Starring John Wayne, Dean Martin, Martha Hyer, Michael Anderson Jr., Earl Holliman, George Kennedy, Paul Fix, James Gregory, Dennis Hopper, John Doucette, Strother Martin, Percy Helton

Paramount has announced a September Blu-Ray release of The Sons Of Katie Elder (1965). It’s a terrific movie, with an incredible cast and gorgeous cinematography from the great Lucien Ballard. Paramount’s Blu-Rays of pictures like this can be stunning, if they’re not overly processed like El Dorado (1966) was. Still, it comes highly recommended. 

With this announcement this week, and last week’s news of The Gunfighter (1950) from Criterion, things are looking pretty good.

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Directed by Henry Hathaway
Starring John Wayne, Betty Field, Harry Carey, Beulah Bondi, Ward Bond, Marjorie Main, John Qualen, Fuzzy Knight

Kino Lorber has announced a Fall Blu-Ray release of Henry Hathaway’s The Shepherd Of The Hills (1941). It’s not a Western, really, since it takes place in the Ozark Mountains, but some Western elements were worked into the novel’s plot to make it more of a John Wayne movie. Wayne was well on his way to becoming a major star — this was just a couple years after Stagecoach (1939).

It was Wayne’s first time working with director Henry Hathaway. They’d do a number of pictures together. It was also the first time we got to see John Wayne in Technicolor, and that gorgeous color will certainly be one of the delights to be found in this new Blu-Ray. This is a beautiful movie. Highly recommended.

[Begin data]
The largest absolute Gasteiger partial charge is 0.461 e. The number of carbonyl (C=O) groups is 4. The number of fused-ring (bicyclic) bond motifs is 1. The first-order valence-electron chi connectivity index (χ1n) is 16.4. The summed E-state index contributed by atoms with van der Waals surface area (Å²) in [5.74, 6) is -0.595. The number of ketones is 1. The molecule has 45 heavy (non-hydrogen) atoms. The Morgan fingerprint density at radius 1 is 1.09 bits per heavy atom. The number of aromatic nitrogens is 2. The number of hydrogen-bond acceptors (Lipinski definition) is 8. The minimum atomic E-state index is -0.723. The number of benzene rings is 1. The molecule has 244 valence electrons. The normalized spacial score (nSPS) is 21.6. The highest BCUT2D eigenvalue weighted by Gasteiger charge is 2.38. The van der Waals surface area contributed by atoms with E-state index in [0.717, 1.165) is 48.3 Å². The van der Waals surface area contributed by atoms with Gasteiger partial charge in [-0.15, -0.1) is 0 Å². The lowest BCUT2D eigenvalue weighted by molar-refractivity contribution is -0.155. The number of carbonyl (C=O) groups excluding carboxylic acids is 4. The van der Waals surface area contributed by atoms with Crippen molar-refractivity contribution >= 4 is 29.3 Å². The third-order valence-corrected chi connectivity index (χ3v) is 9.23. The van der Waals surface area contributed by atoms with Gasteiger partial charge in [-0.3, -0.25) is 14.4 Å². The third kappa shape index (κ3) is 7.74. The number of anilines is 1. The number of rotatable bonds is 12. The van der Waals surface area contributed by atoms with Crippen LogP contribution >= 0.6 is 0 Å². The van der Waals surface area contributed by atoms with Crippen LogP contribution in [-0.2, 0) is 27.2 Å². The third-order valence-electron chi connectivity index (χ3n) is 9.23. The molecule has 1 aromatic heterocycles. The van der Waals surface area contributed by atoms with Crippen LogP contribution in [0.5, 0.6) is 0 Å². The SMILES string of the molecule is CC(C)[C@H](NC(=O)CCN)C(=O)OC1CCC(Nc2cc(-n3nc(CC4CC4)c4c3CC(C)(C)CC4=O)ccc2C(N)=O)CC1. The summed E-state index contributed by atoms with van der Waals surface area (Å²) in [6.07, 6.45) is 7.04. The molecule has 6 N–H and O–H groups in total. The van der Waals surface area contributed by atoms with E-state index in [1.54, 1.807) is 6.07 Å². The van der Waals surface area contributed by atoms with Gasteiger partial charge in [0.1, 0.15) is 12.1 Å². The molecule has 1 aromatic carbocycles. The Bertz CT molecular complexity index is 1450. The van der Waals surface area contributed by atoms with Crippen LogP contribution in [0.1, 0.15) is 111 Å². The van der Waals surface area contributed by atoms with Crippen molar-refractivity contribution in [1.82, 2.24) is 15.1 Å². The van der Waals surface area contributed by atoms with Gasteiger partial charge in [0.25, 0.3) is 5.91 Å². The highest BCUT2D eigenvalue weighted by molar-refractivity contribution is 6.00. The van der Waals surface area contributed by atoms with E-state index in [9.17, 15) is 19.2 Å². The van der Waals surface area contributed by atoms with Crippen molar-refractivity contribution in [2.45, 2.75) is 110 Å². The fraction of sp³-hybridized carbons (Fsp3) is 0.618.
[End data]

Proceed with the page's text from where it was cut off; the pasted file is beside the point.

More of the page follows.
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Kino Lorber has announced their first volume of Western Classics for June — When The Daltons Rode (1940), The Virginian (1946) and Whispering Smith (1948).

When The Daltons Rode offers up about 30 minutes of constant riding, shooting and just general mayhem in its last reels, all courtesy of the great Yakima Canutt. Amazing stuff. Whispering Smith was tailor-made for Alan Ladd — his first Western and his first color film. The Virginian puts a couple of my favorites in the same movie — Joel McCrea and William Frawley.

Working on the commentary notes for When The Daltons Rode has been a lot of fun, especially watching all the stunts again and again.

I love the first volume of sets like this, since it comes with the promise of more!

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Directed by Don Siegel
Starring John Wayne, Lauren Bacall, Ron Howard, James Stewart, Richard Boone, Hugh O’Brian, Harry Morgan, John Carradine, Sheree North, Scatman Crothers

Two of my biggest movie heroes, John Wayne and Don Siegel, only worked together once, on The Shootist (1976). It turned out to be Duke’s last film, and it gave him the perfect way to go out — which he was obviously aware of.

Clint Eastwood visits Wayne and Siegel on the set of The Shootist.

The Shootist is screening at The Autry Museum Of The American West as part of their What Is A Western? film series.

The Autry: Wells Fargo Theater
Saturday, December 14, 2019, 1:30 p.m.
234 Museum Drive, Los Angeles, CA

I encourage you to go if you can get there. It’s a wonderful movie, and seeing it on the big screen would be quite a treat in this day and age.

And in this era of stupid-looking facial hair, doesn’t Wayne look cool?